Author Topic: Fuse for USB-powered product?  (Read 12989 times)

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Alex

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Fuse for USB-powered product?
« on: May 19, 2011, 10:37:49 pm »
So I have designed a product that can also be powered from a USB port. I am using a boost converter to boost the USB port voltage to about 7V.

I am considering whether I should add a fuse (any type) in line with the USB port in the event of a short circuit (boost converters offer a low impedance current path from input to output).

What is your opinion on adding a fuse? Does the USB standard specify such a requirement for the plugged device or the host?

Thanks,
Alex
« Last Edit: May 19, 2011, 10:41:16 pm by Alex »
 

Offline johnmx

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Re: Fuse for USB-powered product?
« Reply #1 on: May 19, 2011, 10:57:38 pm »
Use a polyswitch instead. Some are developed for the USB bus specification. The good USB hubs have one on each output.
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Alex

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Re: Fuse for USB-powered product?
« Reply #2 on: May 19, 2011, 11:07:59 pm »
Thanks.

So if the host has one on the output do you see a reason why I should use one on my input?
 

Offline Sionyn

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Re: Fuse for USB-powered product?
« Reply #3 on: May 19, 2011, 11:30:07 pm »
most usb chipsets have over current detection
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Offline johnmx

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Re: Fuse for USB-powered product?
« Reply #4 on: May 19, 2011, 11:30:48 pm »
Well, I know that my hub has, your may have too (take it apart to make sure). But tomorrow you can connect your device to another computer or hub and that one may not have.

Don’t forget that polyswitchs for this current rate may have an internal resistance from 0.25 Ohm to 1 Ohm. Take this into account when designing the boost converter.

Pay attention to the peak current value of your converter. Also there is a limit of input capacitance for any USB device, because of the inrush current. So putting a big capacitor next to polyswitch it’s not a good solution.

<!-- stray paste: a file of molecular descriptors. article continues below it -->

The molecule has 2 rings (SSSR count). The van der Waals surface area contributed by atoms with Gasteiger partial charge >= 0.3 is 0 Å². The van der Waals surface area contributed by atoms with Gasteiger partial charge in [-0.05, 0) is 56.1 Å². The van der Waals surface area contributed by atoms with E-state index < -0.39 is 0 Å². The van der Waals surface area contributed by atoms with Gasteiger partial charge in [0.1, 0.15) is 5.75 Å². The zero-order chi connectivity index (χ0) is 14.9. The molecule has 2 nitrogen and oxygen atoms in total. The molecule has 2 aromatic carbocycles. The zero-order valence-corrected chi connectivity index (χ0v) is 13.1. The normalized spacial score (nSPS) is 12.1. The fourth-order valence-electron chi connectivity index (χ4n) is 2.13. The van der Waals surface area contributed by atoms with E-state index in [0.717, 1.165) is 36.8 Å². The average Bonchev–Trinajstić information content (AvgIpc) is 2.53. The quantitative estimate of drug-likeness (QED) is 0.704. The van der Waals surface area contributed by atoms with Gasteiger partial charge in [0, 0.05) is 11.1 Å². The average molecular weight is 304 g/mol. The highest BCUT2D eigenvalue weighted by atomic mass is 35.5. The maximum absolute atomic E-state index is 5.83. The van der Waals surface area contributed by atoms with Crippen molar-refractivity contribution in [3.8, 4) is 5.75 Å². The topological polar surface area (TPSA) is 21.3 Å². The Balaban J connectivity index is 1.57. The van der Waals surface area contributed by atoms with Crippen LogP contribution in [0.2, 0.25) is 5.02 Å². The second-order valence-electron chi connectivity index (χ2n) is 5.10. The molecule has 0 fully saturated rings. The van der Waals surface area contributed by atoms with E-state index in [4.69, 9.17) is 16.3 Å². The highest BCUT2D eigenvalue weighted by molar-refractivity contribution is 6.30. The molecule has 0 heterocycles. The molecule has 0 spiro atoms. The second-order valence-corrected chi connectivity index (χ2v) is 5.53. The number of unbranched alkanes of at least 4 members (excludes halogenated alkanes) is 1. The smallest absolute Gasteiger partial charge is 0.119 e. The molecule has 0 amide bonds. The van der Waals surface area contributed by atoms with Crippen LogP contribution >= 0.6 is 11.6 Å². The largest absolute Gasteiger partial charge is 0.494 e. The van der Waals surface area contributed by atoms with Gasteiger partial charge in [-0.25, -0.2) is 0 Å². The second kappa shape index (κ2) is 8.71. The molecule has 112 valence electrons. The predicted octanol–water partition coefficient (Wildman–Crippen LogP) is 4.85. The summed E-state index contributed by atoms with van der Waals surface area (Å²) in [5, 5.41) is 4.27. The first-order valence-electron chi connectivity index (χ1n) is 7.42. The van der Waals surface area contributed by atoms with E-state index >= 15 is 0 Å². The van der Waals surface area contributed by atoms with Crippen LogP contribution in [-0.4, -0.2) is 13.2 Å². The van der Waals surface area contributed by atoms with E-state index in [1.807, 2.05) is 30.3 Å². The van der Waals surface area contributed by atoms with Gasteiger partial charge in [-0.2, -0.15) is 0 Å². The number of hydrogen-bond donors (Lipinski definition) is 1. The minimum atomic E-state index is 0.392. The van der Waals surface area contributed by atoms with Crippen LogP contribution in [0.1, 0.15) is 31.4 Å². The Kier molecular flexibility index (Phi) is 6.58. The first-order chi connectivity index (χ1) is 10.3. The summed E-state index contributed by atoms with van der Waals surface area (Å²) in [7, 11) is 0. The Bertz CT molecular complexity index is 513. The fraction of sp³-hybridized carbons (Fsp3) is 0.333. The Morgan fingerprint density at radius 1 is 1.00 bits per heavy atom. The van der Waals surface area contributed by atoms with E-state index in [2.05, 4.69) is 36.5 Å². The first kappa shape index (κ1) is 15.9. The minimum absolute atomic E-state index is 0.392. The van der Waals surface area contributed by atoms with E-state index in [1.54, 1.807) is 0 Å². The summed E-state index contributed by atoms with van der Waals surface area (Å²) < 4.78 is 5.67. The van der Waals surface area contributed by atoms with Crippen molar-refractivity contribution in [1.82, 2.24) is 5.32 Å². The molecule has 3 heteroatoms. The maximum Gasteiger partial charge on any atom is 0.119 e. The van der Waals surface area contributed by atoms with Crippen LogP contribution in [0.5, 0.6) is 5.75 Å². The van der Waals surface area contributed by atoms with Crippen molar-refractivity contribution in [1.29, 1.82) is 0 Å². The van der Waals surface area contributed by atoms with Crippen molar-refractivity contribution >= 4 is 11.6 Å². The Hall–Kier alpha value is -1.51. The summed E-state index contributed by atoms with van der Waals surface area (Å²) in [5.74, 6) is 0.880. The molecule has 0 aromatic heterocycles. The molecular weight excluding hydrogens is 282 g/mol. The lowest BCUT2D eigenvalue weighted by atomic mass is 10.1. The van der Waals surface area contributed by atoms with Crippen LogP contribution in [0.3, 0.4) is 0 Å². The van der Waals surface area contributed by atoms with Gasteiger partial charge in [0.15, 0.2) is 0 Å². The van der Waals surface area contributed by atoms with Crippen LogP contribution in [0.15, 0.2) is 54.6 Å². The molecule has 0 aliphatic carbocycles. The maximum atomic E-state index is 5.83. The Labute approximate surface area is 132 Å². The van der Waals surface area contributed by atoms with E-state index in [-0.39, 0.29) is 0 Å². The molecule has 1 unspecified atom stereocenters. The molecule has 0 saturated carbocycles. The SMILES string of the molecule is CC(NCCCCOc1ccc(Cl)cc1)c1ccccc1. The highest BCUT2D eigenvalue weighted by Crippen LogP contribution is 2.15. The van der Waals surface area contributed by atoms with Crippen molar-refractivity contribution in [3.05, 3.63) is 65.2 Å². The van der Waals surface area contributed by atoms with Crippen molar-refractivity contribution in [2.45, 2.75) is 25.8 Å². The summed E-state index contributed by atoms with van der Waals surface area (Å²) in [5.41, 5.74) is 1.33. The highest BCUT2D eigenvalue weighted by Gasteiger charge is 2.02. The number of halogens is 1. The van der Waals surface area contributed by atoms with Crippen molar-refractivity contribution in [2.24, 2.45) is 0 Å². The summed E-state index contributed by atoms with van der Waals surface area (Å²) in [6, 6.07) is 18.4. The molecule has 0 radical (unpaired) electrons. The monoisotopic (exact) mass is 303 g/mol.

Try to use a converter designed specifically for USB powered applications...if you can find any ;)
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Offline johnmx

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Re: Fuse for USB-powered product?
« Reply #5 on: May 19, 2011, 11:36:02 pm »
most usb chipsets have over current detection

That’s true, but it is also true that most of them don’t use that option. Normally that specific pin is not connected. This is my experience with external USB hubs.
Best regards,
johnmx
 

Alex

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Re: Fuse for USB-powered product?
« Reply #6 on: May 20, 2011, 12:17:17 am »
Based on the power requirement of the device the impedance of the USB port, including any patchcords must be less than 3.5 Ohms. This is a rather low impedance if you consider the 'light-duty' usb connectors and cables, this is why I am sceptical about adding this specific part. My setup has approx 2.74 Ohms but a friends has 4.16 Ohms...

Having a look at Littelfuse, a typical resistance in the untripped state for their 0.65A polyfuses is 0.7 Ohm and 1.17 Ohm for the 0.5A version. http://www.littelfuse.com/products/Resettable+PTCs/Radial+Leaded/60R/60R050.html On the other hand a standard 'wire' fuse (Littelfuse 208 series glass fuse) has a cold resistance of 0.265 Ohms for the 0.5A version. That is much better.

I could not find any that met my specs johmx, this is a custom design. I needed the capacitance to meet the ripple current requirement of the converter. Unfortunately I don't have a lot of voltage headroom (due to the impedance of cabling) so it is desirable to avoid having one. Unless of course there is a reason to have a fuse there. By the way, this is going on the motherboard connectors directly, not on an external hub.

How would the overcurrent protection be implemented on an external hub? Series resistor sending a signal to the controller?

 

Offline NiHaoMike

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Re: Fuse for USB-powered product?
« Reply #7 on: May 20, 2011, 12:58:28 am »
Put the fuse on the output instead and use soft start to reduce inrush.
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Alex

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Re: Fuse for USB-powered product?
« Reply #8 on: May 20, 2011, 02:13:58 am »
Good idea, although the actual converter will be excluded in that protection scheme.

I was leaning towards the optional inclusion of a wire fuse. This document highlights some of the differences between the PTCs and wire fuses: http://www.littelfuse.com/design/literature/fuse-vs-ptc/selecting-ptc-or-fuse.html

The resettable feature of PTCs set aside, PTCs are rather poor performers.